In conclusion, EC stimulates the activation of epithelial progenitors and subsequent epithelial proliferation, but it alters the dynamics of epithelial differentiation. The epithelial progenitor support function of fibroblasts is changed in the presence of EC, which may contribute to the altered formation, growth and differentiation of the organoids. The alterations in epithelial cell differentiation induced by the inflammatory microenvironment during a COPD exacerbation could contribute to abnormalities observed in COPD including goblet cell hyperplasia and mucus hypersecretion. In addition, our findings hold relevance to the understanding of the interplay between inflammatory cytokines and epithelial progenitor responses in development and repair.

Data availability statement

The datasets presented in this study can be found in online repositories. The names of the repository/repositories and accession number(s) can be found below: https://www.ncbi.nlm.nih.gov/geo/, GSE245259.

Ethics statement

The procedure for obtaining human lung tissue was in accordance to the Research Code of the University Medical Center Groningen (UMCG), as stated on https://umcgresearch.org/w/research-code-umcg as well as national ethical and professional guidelines Code of Conduct for Health Research (https://www.coreon.org/wp-content/uploads/2023/06/Code-of-Conduct-for-Health-Research-2022.pdf). The use of left-over lung tissue in this study was not subject to Medical Research Human Subjects Act in the Netherlands, as confirmed by a statement of the Medical Ethical Committee of the University Medical Center Groningen and therefore exempt from consent according to national laws (Dutch laws: Medical Treatment Agreement Act (WGBO) art 458/GDPR art 9/UAVG art 24). All donor material and clinical information were deidentified prior to experimental procedures, blinding any identifiable information to the investigators. Human lung tissue was obtained from excess lung tissue surplus to clinical care requirements derived from lung resection and lung transplant procedures. Histologically normal lung tissue from tumor resection surgery (non-COPD) was obtained from an area as far away as possible from the tumor and all tissues were examined by an experienced pathologist to exclude the presence of abnormalities. All animal procedures were approved by the local Animal Care and Use committee of the University of Groningen and performed according to the national guidelines under approval number AVD1050020209205.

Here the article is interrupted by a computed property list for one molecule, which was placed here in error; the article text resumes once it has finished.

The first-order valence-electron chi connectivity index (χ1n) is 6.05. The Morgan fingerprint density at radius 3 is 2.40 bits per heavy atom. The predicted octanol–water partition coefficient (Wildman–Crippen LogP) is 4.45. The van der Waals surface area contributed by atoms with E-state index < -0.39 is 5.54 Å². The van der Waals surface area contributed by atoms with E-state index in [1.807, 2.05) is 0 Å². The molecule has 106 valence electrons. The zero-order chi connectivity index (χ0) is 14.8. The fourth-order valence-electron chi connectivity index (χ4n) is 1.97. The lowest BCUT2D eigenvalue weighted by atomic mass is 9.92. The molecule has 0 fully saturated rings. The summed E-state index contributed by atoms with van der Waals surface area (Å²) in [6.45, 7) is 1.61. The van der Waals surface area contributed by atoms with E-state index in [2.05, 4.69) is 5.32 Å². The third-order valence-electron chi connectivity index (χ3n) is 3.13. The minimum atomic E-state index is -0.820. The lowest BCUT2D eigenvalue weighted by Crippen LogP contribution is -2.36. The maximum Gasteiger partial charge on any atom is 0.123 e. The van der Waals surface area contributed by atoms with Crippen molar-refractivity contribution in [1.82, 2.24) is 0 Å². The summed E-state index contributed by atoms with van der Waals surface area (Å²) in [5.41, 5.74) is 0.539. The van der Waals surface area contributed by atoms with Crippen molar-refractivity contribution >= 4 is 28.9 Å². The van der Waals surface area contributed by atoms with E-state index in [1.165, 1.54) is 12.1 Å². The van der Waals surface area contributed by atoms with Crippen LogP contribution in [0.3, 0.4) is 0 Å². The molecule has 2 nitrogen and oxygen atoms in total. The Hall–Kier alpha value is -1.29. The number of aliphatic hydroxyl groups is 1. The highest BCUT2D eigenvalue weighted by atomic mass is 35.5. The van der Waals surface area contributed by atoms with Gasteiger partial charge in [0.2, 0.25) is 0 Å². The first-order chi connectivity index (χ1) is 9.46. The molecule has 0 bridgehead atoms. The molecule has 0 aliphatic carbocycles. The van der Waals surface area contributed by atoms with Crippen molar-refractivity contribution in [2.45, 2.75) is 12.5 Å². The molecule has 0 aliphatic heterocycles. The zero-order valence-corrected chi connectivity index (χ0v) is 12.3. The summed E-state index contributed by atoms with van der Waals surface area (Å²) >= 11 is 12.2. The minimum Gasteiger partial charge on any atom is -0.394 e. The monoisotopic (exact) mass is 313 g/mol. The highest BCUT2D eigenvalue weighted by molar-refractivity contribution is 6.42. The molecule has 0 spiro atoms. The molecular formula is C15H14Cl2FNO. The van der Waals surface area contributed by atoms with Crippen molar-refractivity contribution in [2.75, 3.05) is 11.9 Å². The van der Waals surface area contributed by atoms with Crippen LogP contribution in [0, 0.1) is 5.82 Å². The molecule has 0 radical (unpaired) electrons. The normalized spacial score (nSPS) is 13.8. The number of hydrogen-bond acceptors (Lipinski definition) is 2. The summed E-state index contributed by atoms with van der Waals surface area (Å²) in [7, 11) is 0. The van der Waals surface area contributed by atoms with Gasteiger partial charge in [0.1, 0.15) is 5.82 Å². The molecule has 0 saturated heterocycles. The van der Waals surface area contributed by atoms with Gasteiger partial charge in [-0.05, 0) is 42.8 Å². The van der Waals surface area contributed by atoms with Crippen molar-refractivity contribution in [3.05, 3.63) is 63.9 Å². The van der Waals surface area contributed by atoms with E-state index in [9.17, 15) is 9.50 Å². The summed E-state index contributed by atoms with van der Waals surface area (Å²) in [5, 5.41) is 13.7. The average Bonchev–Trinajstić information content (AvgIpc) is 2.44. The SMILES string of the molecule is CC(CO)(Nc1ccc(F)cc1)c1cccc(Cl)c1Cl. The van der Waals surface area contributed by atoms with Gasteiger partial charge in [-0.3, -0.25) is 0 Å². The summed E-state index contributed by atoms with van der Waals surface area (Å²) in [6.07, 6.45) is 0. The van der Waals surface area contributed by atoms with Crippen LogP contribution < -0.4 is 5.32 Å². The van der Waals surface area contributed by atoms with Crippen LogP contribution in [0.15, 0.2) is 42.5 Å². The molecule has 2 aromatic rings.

Author contributions

RK: Conceptualization, Data curation, Formal analysis, Investigation, Visualization, Writing – original draft. KG-K: Conceptualization, Supervision, Writing – review & editing. RF-M: Formal analysis, Data curation, Writing – review & editing.. RO: Investigation, Writing – review & editing. NA-A: Investigation, Writing – review & editing. JB: Conceptualization, Funding acquisition, Supervision, Writing – review & editing. RG: Conceptualization, Funding acquisition, Supervision, Writing – review & editing.

Funding